How media houses measure what is successful journalism and what is not, is central in what kind if journalism we get tomorrow.

If you measure clicks, you get clickbait. If you measure money, you get content promising something it can’t hold.

So now everybody is talking about engagement, but what is it?

• Is engagement how long a visitor is engaging with your content? Well, maybe – but short content can be engaging but will never see long time spent.

• Is it how much social interaction an article is getting? It might as well be negative interaction. Or worse, shares done to build personal brand without even reading the content.

• Is it what percentage of an article the users have reached (i.e. scroll depth)? Scrolling quickly though an article should probably not count as engaging.

I’d say engagement is perceived value. And I propose that it might be calculated from how much better than expected an article is performing. Wait, what? Let’s look at a graph.

Here’s every article published last year by Swedish news site Dagens Nyheter:

Some articles are short and users tend to read most of them. Because they are short. But with long articles, the median active time spent is seldom close to times near what you’d expect if people read approx. 250 words per minute.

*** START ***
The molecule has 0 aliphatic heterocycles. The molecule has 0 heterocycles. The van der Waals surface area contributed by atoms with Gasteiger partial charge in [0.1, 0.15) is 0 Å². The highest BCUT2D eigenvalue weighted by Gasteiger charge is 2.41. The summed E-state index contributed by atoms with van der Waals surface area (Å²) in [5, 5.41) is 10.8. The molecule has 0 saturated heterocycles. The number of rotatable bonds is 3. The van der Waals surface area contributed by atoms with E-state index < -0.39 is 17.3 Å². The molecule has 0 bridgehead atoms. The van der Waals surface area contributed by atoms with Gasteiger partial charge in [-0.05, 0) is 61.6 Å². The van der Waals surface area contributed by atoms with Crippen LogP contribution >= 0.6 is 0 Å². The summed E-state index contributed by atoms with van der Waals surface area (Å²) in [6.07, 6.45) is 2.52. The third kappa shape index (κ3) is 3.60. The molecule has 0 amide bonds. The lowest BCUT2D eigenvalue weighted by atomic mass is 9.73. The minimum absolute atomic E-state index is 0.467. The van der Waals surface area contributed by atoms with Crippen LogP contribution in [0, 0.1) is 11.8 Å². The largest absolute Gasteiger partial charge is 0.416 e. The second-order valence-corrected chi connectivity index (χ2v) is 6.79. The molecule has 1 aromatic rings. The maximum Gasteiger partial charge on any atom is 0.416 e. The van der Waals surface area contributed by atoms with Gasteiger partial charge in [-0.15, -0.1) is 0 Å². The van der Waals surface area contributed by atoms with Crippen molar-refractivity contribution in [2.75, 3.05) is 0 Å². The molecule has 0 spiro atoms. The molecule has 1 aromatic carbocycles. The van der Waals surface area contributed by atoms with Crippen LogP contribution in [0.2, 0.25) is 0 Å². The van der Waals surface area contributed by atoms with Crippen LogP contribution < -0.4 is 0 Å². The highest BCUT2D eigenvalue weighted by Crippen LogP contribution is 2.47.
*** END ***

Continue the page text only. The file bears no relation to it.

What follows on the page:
That’s fine. People don’t have time to engage in long content. But if the content is engaging more than you’d expect for a 4 page in-depth-whatever. That’s probably a sign of engaging content.

If you like math. That’s,

$E = \frac{activetime}{f(w)}$

Where $E$ is engagement, $f(w)$ is the function of expected active time given the length $w$ words (red line).

In words it roughly answers: Given X words, how much better than expected did an article perform? Which is simply how far above the red line an article positions itself.

So give your journalists the feedback they deserve: “Your content did (relatively) great, even though it’s long and filled with the complexities of the world”.

If we do that, we can value great content and steer away from shortsighted measures that’s threatening the trust in journalism.

Ok, so since you got this far. Let me expand on the above. Words are actually perhaps not a perfect measure on article length. We’ve seen that some articles have long infographics not so easily counted as words. Or just a lot of images. What we could do then is actually to scrape our content for article height in pixels. This is fairer to content of different forms than just words.

Speaking of different forms. Engagement in videos is obviously a topic for another time.